Sunday, 2 November 2008

Harry Hotspur's Houdini act shows wannabe clubs: Buy British

Sir John Harvey-Jones meets Harry Houdini! Harry Redknapp's overnight arrival and resurrection of Tottenham stands alongside Hull City as the story of the season so far.

After jumping ship at Fratton, steering Spurs to their first league win, earning a miraculous point at Arsenal, coming-from-behind to topple leaders Liverpool to treble their points tally - then mashing it up in Europe, there's a lesson to be learned for other wannabe clubs.

The clue to Tottenham's amazing turnaround lies in Harry being English.

Because if Tottenham aspire to being a Big Four club, they'll be wise to remember they're not there yet - neither do they compete at that level in any way.

Chelsea, Liverpool and Arsenal qualify annually for the Champions League; that's their ambition, platform and community. The players they compete for and the teams they must beat are of a different gravy altogether. A foreign coach and setup is how they must operate.

And while Mark Hughes and Roy Keane are Fergie's heir-apparents, I'm sure Manchester United will be thinking long and hard about employing a foreign coach before crowning a former United playing hero.

But for Spurs and that matter Villa and Man City, it's a different play in the English arena. If they're lucky, those clubs'll grab a UEFA Cup place as they improve. A British coach is frankly what's required with their opponents and the players they go for in the transfer market.

Furthermore, as their football outlook is more provincial, employing a British coach helps embody the spirit of the terraces. Birmingham's football public is an English, Welsh and Irish mix, so who better than Martin O'Neill to personify that spirit? If Spurs fans relate to Harry, it helps unite them behind the team. Harry is an eastender made good.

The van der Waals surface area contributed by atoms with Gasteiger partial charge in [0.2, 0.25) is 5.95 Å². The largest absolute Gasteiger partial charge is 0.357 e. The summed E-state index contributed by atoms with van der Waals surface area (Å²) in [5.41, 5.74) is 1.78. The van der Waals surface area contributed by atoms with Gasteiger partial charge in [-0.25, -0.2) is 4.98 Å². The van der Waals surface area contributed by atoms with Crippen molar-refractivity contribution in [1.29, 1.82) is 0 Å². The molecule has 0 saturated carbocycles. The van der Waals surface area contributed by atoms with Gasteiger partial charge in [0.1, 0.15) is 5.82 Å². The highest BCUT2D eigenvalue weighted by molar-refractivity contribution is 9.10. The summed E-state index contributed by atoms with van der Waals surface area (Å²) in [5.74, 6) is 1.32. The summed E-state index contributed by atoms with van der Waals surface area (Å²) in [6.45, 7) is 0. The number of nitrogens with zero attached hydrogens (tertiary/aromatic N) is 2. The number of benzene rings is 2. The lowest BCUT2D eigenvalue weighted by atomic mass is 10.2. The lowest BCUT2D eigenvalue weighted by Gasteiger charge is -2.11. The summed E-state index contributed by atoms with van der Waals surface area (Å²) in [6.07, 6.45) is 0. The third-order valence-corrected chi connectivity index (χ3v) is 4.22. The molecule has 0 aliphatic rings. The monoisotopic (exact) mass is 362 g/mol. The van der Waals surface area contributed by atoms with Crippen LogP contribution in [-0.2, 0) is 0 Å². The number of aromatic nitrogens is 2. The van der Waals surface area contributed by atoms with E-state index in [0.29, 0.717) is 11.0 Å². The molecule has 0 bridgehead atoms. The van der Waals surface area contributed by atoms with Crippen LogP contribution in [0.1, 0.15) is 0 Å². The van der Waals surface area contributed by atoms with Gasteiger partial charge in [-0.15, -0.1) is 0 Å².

Juande Ramos and a Director of Football was an appointment for when they made the Champions League - not as they aspired to it.
Being a perennial Champions League club is very different from an also-ran and the decision to go continental is as clear as whether you eat from that top table or whether you're looking in at it.

The day Spurs appointed Redknapp was the day that Spurs understood who they were. That's why Harry's unlocking this group of talented players so instantly.


  1. In what way are Man U or Arsenal's crowds less provincial than Villa's or Spurs'?

    Do they have half-time petit fours and latte while the pies and Bovril are consumed at White Hart Lane? :)

  2. I don't suggest the fans tastes are any more sophisticated per se. I merely contest that Villa have to beat Prague and Newcastle to advance themselves, while Arsenal have to beat United and the cream of Europe to achieve their goals. O'Neill is for one job - and Wenger is for the other.

  3. Why is Harry Redknapp advertising the new Wii driving game on TV? Surely, he's the worse person to do that?


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